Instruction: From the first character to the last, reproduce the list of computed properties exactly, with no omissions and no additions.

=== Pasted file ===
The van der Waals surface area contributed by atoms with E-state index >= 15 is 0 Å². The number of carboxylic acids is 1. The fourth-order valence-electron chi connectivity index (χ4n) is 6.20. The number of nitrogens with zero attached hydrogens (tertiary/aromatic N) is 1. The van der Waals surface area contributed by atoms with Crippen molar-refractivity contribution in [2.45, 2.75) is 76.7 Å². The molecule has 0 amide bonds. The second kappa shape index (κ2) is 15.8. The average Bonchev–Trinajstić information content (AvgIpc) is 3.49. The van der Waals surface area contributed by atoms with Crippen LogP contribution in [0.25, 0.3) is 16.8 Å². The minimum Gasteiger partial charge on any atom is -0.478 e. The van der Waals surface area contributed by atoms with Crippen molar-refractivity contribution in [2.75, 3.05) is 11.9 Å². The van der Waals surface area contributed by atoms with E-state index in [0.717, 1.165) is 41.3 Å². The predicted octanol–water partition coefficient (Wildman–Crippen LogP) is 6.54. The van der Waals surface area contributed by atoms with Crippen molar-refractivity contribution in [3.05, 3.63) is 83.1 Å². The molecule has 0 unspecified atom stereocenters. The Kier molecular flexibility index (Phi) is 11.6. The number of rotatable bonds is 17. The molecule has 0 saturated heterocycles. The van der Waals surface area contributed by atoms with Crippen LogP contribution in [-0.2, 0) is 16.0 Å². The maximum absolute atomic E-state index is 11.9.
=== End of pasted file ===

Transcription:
The van der Waals surface area contributed by atoms with E-state index >= 15 is 0 Å². The number of carboxylic acids is 1. The fourth-order valence-electron chi connectivity index (χ4n) is 6.20. The number of nitrogens with zero attached hydrogens (tertiary/aromatic N) is 1. The van der Waals surface area contributed by atoms with Crippen molar-refractivity contribution in [2.45, 2.75) is 76.7 Å². The molecule has 0 amide bonds. The second kappa shape index (κ2) is 15.8. The average Bonchev–Trinajstić information content (AvgIpc) is 3.49. The van der Waals surface area contributed by atoms with Crippen LogP contribution in [0.25, 0.3) is 16.8 Å². The minimum Gasteiger partial charge on any atom is -0.478 e. The van der Waals surface area contributed by atoms with Crippen molar-refractivity contribution in [2.75, 3.05) is 11.9 Å². The van der Waals surface area contributed by atoms with E-state index in [0.717, 1.165) is 41.3 Å². The predicted octanol–water partition coefficient (Wildman–Crippen LogP) is 6.54. The van der Waals surface area contributed by atoms with Crippen molar-refractivity contribution in [3.05, 3.63) is 83.1 Å². The molecule has 0 unspecified atom stereocenters. The Kier molecular flexibility index (Phi) is 11.6. The number of rotatable bonds is 17. The molecule has 0 saturated heterocycles. The van der Waals surface area contributed by atoms with Crippen LogP contribution in [-0.2, 0) is 16.0 Å². The maximum absolute atomic E-state index is 11.9.